Polar Bear for life

Felski ends playing career after 20 years with the same club


In Sven Felski’s last World Championship Germany ended up in fourth place on home ice after narrowly losing to Russia in the semi-finals. Photo: Jukka Rautio / HHOF-IIHF Images

BERLIN – Former German national team player Sven Felski announced that he ends his career that saw him play for only one club during his whole junior and professional career, Eisbären Berlin.

The new week in Germany started with a press conference where Sven Felski announced the end of his playing career. The news didn’t come as a surprise for German hockey fans. Felski has missed the entire 2012/2013 season so far, having suffered several injuries on his left knee in the last few years.

“It’s for sure the most difficult day of my career as an athlete. I don’t only love this sport, I live it,” the 37-year-old said at the press conference on Monday with tears in his eyes. “Unfortunately I have to end my career as a player due to the medical tests. The doctors told me that the risk [of continuing] would be simply too high. On the other side I’m very proud to have played professionally for 20 years and this even for the same club.”

With that Felski, one of the most exemplary, respected and faithful players in German ice hockey, leaves the ice.

Last spring he played his 1,000th game in Germany’s top league when Eisbären Berlin won the final series against Adler Mannheim, the sixth national title for the club and for Felski. It turned out to be a farewell straight out of a Hollywood script, with 14,200 fans celebrating when Eisbären claimed a championship on home ice for the first time.

In these 1,000 games he was known for his physical and fearless play as a forward. He scored 233 goals in the top league, second in club history behind only Joachim Ziesche (284).

Born in East Berlin, the club’s traditional home venue Sportforum Hohenschönhausen became Felski’s second home already at the age of four when he joined the club, then called Dynamo Berlin. He first practised as a figure skater before switching to ice hockey at the age of ten.

It was a move he never had to regret, although nobody could have known at that time that he would become one of Germany’s top players in national and international play and that he would stay with the organization for more than three decades, including 20 seasons with the professional team.

Thanks to his long-time contribution and reputation he even got the nickname “Bürgermeister”, the German word for mayor, beside to his traditional nickname “Felle”.

Billy Flynn, now administrative director in the club, remembers an anecdote back in 1994 when he met Felski the first time.

“In September 1994 I was the coach of Preussen Berlin [then Eisbären’s city rival] and I told him Preussen should become his club. In November 1994 I became sports director at Eisbären. Then I told him: ‘Felle, of course you have to stay here, Eisbären is your club.’” Flynn said. “I’m very happy he only listened to me the second time. Felle was a role model as player and person. He always showed to the young players how to win and how to battle. I believe no player has done more for his club and his city.”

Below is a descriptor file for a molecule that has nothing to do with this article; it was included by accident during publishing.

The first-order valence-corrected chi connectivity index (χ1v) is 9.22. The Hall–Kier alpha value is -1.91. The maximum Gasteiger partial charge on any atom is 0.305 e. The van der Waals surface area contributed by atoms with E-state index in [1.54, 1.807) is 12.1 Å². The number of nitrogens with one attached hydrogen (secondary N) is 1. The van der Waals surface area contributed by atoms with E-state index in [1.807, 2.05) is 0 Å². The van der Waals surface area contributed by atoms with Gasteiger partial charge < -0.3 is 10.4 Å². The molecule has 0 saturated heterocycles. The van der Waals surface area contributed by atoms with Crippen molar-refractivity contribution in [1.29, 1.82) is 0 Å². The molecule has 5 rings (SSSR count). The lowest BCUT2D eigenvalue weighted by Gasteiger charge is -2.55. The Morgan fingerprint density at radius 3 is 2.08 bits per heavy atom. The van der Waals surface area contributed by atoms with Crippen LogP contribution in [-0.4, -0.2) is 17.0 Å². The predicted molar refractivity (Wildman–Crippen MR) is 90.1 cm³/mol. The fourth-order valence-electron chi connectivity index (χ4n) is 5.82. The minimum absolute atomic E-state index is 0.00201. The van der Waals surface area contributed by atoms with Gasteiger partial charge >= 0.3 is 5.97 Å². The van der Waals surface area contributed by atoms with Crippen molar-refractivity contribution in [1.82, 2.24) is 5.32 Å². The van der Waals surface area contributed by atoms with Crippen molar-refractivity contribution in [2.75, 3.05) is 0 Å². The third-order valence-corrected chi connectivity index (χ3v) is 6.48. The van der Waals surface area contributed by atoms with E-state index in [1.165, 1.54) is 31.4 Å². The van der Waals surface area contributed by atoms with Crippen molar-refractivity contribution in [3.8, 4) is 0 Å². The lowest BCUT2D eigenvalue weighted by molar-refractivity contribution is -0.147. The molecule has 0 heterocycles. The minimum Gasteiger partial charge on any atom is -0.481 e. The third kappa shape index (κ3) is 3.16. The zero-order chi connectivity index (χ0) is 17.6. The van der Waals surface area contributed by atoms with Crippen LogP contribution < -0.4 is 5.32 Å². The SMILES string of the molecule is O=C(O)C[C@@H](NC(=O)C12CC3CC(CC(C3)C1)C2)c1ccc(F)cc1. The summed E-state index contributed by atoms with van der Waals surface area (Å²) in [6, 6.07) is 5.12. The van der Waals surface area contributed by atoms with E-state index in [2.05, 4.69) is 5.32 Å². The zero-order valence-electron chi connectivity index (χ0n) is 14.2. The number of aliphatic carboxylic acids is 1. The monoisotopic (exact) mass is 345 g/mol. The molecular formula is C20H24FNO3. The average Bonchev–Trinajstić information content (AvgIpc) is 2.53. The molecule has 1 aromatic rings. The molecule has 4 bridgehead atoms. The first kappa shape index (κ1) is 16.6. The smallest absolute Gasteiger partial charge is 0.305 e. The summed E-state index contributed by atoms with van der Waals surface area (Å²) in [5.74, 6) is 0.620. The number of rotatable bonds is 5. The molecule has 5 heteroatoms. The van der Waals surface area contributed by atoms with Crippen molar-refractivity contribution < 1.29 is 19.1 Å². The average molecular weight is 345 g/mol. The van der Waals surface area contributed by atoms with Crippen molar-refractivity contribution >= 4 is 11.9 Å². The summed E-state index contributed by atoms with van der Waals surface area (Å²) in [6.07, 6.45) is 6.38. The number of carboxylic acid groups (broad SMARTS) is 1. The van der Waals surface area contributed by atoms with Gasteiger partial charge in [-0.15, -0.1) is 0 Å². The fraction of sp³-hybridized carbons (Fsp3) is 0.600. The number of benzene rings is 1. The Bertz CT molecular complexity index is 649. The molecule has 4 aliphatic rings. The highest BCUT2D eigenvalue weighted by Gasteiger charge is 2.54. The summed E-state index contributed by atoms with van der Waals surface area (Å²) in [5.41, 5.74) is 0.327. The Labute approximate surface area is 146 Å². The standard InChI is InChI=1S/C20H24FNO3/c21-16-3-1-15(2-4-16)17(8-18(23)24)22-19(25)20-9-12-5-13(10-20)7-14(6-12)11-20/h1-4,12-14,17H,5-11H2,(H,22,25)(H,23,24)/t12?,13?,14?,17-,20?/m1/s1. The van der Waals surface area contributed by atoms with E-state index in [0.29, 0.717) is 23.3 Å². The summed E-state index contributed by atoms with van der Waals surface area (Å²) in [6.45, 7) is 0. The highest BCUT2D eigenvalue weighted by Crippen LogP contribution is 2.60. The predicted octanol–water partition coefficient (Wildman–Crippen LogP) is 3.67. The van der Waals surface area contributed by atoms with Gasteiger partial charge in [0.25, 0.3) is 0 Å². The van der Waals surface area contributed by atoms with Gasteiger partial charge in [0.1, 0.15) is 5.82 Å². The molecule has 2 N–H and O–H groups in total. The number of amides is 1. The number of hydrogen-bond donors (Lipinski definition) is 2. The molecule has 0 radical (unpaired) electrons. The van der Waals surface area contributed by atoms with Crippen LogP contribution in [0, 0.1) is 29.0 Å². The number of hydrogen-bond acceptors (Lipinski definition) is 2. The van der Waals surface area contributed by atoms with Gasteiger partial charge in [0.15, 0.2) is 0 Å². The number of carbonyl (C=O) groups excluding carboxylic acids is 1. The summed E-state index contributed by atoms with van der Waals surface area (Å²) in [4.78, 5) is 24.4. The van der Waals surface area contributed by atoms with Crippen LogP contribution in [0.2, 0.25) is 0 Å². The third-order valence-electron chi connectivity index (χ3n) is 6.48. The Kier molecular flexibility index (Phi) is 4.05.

Before launching his professional career by debuting in the German top league for Eisbären Berlin he started his international career in 1990 as an 18-year-old, just after the fall of the Berlin Wall.

In 1990 he represented the German Democratic Republic (East Germany) in the U18 European Championship C-Pool. Then he represented reunified Germany in two more U18 European Championships and two U20 World Championships, all in the A-Pool.

His debut with the senior national team in the IIHF World Championship came in 1998 as a 23-year-old when Germany played a few kilometres off its border in Basel, Switzerland. By the end Felski has represented his country in ten World Championships (eight in the Top Division) and in the 2006 and 2010 Olympic Winter Games.

The last time he played in an IIHF competition was when Germany hosted the 2010 IIHF World Championship on home ice – an event that brings back memories of defeating the U.S. on home ice in the opening game before 77,803 fans in the football stadium of Gelsenkirchen.

The team eventually finished in fourth place after edging arch-rival Switzerland 1-0 in the quarter-final in Mannheim before narrowly losing the semi-final clash to Russia, 2-1, after a German first-period lead and Pavel Datsyuk’s game-winning goal with 1:50 remaining in regulation time. Felski announced the end of his international career after the 3-1 loss to Sweden in the bronze medal game.

In total Felski played 159 games for the men’s national team including 58 at World Championships and nine in Olympic Games.

His hometown team Eisbären Berlin has been his love for three decades and one can be sure that his passion for the most successful sports teams coming from East Germany will not fade.

His number 11 will be retired when Felski will wear it for the last time in a farewell game. He announced that the game will not be played at the state-of-the-art O2 World where the press conference was held, but at the old-school Sportforum Hohenschönhausen in the very east of Berlin where his career started.

In the near future Felski will be introduced to the club’s various positions in the management and youth hockey with the prospect of starting his post-player career within the club.




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